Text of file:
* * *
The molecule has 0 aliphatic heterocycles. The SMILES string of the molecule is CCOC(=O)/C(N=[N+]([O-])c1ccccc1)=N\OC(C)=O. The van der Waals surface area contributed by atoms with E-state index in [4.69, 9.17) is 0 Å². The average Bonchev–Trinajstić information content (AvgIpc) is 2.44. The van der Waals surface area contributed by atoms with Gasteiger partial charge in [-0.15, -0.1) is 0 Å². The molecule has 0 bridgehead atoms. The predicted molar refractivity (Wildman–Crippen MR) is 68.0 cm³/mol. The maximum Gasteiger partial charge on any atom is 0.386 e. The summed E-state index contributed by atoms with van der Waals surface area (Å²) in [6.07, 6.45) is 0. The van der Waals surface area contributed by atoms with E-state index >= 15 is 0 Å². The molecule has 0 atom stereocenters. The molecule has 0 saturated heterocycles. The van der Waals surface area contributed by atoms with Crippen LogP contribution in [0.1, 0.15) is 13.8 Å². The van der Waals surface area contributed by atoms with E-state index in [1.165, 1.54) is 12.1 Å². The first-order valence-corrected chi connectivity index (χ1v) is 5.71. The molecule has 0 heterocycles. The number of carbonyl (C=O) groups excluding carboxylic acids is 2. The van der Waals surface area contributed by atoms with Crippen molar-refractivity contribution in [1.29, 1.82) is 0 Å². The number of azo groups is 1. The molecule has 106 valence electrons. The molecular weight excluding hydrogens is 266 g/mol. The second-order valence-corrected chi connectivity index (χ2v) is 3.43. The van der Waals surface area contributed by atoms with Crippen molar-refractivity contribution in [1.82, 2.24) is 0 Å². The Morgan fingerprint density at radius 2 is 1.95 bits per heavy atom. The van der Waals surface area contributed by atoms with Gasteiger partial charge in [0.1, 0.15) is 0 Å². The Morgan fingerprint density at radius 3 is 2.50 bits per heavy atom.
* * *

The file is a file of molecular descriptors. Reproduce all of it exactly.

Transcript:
The molecule has 0 aliphatic heterocycles. The SMILES string of the molecule is CCOC(=O)/C(N=[N+]([O-])c1ccccc1)=N\OC(C)=O. The van der Waals surface area contributed by atoms with E-state index in [4.69, 9.17) is 0 Å². The average Bonchev–Trinajstić information content (AvgIpc) is 2.44. The van der Waals surface area contributed by atoms with Gasteiger partial charge in [-0.15, -0.1) is 0 Å². The molecule has 0 bridgehead atoms. The predicted molar refractivity (Wildman–Crippen MR) is 68.0 cm³/mol. The maximum Gasteiger partial charge on any atom is 0.386 e. The summed E-state index contributed by atoms with van der Waals surface area (Å²) in [6.07, 6.45) is 0. The van der Waals surface area contributed by atoms with E-state index >= 15 is 0 Å². The molecule has 0 atom stereocenters. The molecule has 0 saturated heterocycles. The van der Waals surface area contributed by atoms with Crippen LogP contribution in [0.1, 0.15) is 13.8 Å². The van der Waals surface area contributed by atoms with E-state index in [1.165, 1.54) is 12.1 Å². The first-order valence-corrected chi connectivity index (χ1v) is 5.71. The molecule has 0 heterocycles. The number of carbonyl (C=O) groups excluding carboxylic acids is 2. The van der Waals surface area contributed by atoms with Crippen molar-refractivity contribution in [1.29, 1.82) is 0 Å². The number of azo groups is 1. The molecule has 106 valence electrons. The molecular weight excluding hydrogens is 266 g/mol. The second-order valence-corrected chi connectivity index (χ2v) is 3.43. The van der Waals surface area contributed by atoms with Crippen molar-refractivity contribution in [1.82, 2.24) is 0 Å². The Morgan fingerprint density at radius 2 is 1.95 bits per heavy atom. The van der Waals surface area contributed by atoms with Gasteiger partial charge in [0.1, 0.15) is 0 Å². The Morgan fingerprint density at radius 3 is 2.50 bits per heavy atom.